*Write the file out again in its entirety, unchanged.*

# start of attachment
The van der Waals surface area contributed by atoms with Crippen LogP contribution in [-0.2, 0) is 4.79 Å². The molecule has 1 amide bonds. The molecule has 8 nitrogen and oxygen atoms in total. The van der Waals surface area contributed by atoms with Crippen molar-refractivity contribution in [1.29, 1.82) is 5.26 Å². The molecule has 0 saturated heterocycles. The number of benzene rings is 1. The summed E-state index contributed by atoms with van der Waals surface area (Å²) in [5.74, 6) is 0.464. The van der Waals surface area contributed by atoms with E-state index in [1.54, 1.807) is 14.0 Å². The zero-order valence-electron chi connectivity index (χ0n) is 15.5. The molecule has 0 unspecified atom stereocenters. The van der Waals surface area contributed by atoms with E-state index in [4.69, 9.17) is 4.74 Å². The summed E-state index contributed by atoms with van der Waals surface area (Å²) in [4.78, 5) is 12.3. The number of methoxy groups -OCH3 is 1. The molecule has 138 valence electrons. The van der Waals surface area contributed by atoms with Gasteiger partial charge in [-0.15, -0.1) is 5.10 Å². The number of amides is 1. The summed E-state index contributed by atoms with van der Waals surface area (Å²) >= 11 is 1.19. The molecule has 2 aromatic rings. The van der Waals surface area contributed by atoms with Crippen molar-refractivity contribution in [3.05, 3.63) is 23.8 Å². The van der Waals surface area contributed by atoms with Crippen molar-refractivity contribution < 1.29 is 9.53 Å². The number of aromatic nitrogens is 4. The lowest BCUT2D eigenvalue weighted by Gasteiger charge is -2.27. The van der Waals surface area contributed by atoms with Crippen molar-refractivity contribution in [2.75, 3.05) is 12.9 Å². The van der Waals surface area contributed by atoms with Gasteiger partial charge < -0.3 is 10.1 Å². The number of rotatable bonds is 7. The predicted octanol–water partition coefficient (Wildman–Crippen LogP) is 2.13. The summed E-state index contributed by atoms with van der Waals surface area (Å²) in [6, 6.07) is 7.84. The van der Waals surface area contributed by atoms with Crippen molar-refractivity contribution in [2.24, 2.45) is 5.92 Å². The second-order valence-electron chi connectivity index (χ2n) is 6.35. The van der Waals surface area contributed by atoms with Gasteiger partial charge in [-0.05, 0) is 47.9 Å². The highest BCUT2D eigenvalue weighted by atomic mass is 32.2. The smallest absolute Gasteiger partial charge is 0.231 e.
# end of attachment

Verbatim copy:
The van der Waals surface area contributed by atoms with Crippen LogP contribution in [-0.2, 0) is 4.79 Å². The molecule has 1 amide bonds. The molecule has 8 nitrogen and oxygen atoms in total. The van der Waals surface area contributed by atoms with Crippen molar-refractivity contribution in [1.29, 1.82) is 5.26 Å². The molecule has 0 saturated heterocycles. The number of benzene rings is 1. The summed E-state index contributed by atoms with van der Waals surface area (Å²) in [5.74, 6) is 0.464. The van der Waals surface area contributed by atoms with E-state index in [1.54, 1.807) is 14.0 Å². The zero-order valence-electron chi connectivity index (χ0n) is 15.5. The molecule has 0 unspecified atom stereocenters. The van der Waals surface area contributed by atoms with E-state index in [4.69, 9.17) is 4.74 Å². The summed E-state index contributed by atoms with van der Waals surface area (Å²) in [4.78, 5) is 12.3. The number of methoxy groups -OCH3 is 1. The molecule has 138 valence electrons. The van der Waals surface area contributed by atoms with Gasteiger partial charge in [-0.15, -0.1) is 5.10 Å². The number of amides is 1. The summed E-state index contributed by atoms with van der Waals surface area (Å²) >= 11 is 1.19. The molecule has 2 aromatic rings. The van der Waals surface area contributed by atoms with Crippen molar-refractivity contribution in [3.05, 3.63) is 23.8 Å². The van der Waals surface area contributed by atoms with Crippen molar-refractivity contribution < 1.29 is 9.53 Å². The number of aromatic nitrogens is 4. The lowest BCUT2D eigenvalue weighted by Gasteiger charge is -2.27. The van der Waals surface area contributed by atoms with Crippen molar-refractivity contribution in [2.75, 3.05) is 12.9 Å². The van der Waals surface area contributed by atoms with Gasteiger partial charge < -0.3 is 10.1 Å². The number of rotatable bonds is 7. The predicted octanol–water partition coefficient (Wildman–Crippen LogP) is 2.13. The summed E-state index contributed by atoms with van der Waals surface area (Å²) in [6, 6.07) is 7.84. The van der Waals surface area contributed by atoms with Crippen molar-refractivity contribution in [2.24, 2.45) is 5.92 Å². The second-order valence-electron chi connectivity index (χ2n) is 6.35. The van der Waals surface area contributed by atoms with Gasteiger partial charge in [-0.05, 0) is 47.9 Å². The highest BCUT2D eigenvalue weighted by atomic mass is 32.2. The smallest absolute Gasteiger partial charge is 0.231 e.